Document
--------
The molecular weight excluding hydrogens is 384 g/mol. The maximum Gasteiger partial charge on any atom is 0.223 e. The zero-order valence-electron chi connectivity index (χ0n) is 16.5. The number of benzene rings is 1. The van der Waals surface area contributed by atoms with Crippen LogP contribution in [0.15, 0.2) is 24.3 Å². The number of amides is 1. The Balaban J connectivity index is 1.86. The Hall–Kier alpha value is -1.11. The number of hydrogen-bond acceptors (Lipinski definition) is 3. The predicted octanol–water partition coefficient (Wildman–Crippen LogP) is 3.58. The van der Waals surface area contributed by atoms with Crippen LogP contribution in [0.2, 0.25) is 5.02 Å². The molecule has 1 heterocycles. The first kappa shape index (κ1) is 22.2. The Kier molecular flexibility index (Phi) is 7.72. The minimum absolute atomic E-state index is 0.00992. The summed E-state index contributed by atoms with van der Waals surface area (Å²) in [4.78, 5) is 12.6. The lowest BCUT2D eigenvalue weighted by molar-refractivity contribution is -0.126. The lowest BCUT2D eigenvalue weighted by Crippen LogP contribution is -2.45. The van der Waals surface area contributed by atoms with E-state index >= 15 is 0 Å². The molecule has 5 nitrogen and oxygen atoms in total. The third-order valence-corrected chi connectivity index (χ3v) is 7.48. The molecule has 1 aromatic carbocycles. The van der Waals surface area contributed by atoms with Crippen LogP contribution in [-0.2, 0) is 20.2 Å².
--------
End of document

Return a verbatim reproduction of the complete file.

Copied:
The molecular weight excluding hydrogens is 384 g/mol. The maximum Gasteiger partial charge on any atom is 0.223 e. The zero-order valence-electron chi connectivity index (χ0n) is 16.5. The number of benzene rings is 1. The van der Waals surface area contributed by atoms with Crippen LogP contribution in [0.15, 0.2) is 24.3 Å². The number of amides is 1. The Balaban J connectivity index is 1.86. The Hall–Kier alpha value is -1.11. The number of hydrogen-bond acceptors (Lipinski definition) is 3. The predicted octanol–water partition coefficient (Wildman–Crippen LogP) is 3.58. The van der Waals surface area contributed by atoms with Crippen LogP contribution in [0.2, 0.25) is 5.02 Å². The molecule has 1 heterocycles. The first kappa shape index (κ1) is 22.2. The Kier molecular flexibility index (Phi) is 7.72. The minimum absolute atomic E-state index is 0.00992. The summed E-state index contributed by atoms with van der Waals surface area (Å²) in [4.78, 5) is 12.6. The lowest BCUT2D eigenvalue weighted by molar-refractivity contribution is -0.126. The lowest BCUT2D eigenvalue weighted by Crippen LogP contribution is -2.45. The van der Waals surface area contributed by atoms with E-state index >= 15 is 0 Å². The molecule has 5 nitrogen and oxygen atoms in total. The third-order valence-corrected chi connectivity index (χ3v) is 7.48. The molecule has 1 aromatic carbocycles. The van der Waals surface area contributed by atoms with Crippen LogP contribution in [-0.2, 0) is 20.2 Å².